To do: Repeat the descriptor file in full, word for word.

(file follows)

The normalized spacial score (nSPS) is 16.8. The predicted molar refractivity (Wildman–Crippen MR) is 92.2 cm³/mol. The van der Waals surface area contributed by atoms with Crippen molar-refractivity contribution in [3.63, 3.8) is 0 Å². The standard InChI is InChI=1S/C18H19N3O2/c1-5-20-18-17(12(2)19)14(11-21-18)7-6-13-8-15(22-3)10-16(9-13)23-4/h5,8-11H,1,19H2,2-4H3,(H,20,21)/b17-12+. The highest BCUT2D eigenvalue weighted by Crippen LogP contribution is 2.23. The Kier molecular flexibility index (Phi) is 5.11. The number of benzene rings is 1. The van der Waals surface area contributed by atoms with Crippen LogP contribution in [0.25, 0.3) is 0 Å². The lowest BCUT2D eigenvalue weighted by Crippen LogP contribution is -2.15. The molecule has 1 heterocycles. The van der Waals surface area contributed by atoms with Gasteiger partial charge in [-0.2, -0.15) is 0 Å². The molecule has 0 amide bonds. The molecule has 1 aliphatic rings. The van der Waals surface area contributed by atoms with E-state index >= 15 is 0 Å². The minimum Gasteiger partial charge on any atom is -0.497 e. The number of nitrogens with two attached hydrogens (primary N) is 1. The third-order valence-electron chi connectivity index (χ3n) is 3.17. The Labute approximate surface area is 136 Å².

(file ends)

The normalized spacial score (nSPS) is 16.8. The predicted molar refractivity (Wildman–Crippen MR) is 92.2 cm³/mol. The van der Waals surface area contributed by atoms with Crippen molar-refractivity contribution in [3.63, 3.8) is 0 Å². The standard InChI is InChI=1S/C18H19N3O2/c1-5-20-18-17(12(2)19)14(11-21-18)7-6-13-8-15(22-3)10-16(9-13)23-4/h5,8-11H,1,19H2,2-4H3,(H,20,21)/b17-12+. The highest BCUT2D eigenvalue weighted by Crippen LogP contribution is 2.23. The Kier molecular flexibility index (Phi) is 5.11. The number of benzene rings is 1. The van der Waals surface area contributed by atoms with Crippen LogP contribution in [0.25, 0.3) is 0 Å². The lowest BCUT2D eigenvalue weighted by Crippen LogP contribution is -2.15. The molecule has 1 heterocycles. The van der Waals surface area contributed by atoms with Gasteiger partial charge in [-0.2, -0.15) is 0 Å². The molecule has 0 amide bonds. The molecule has 1 aliphatic rings. The van der Waals surface area contributed by atoms with E-state index >= 15 is 0 Å². The minimum Gasteiger partial charge on any atom is -0.497 e. The number of nitrogens with two attached hydrogens (primary N) is 1. The third-order valence-electron chi connectivity index (χ3n) is 3.17. The Labute approximate surface area is 136 Å².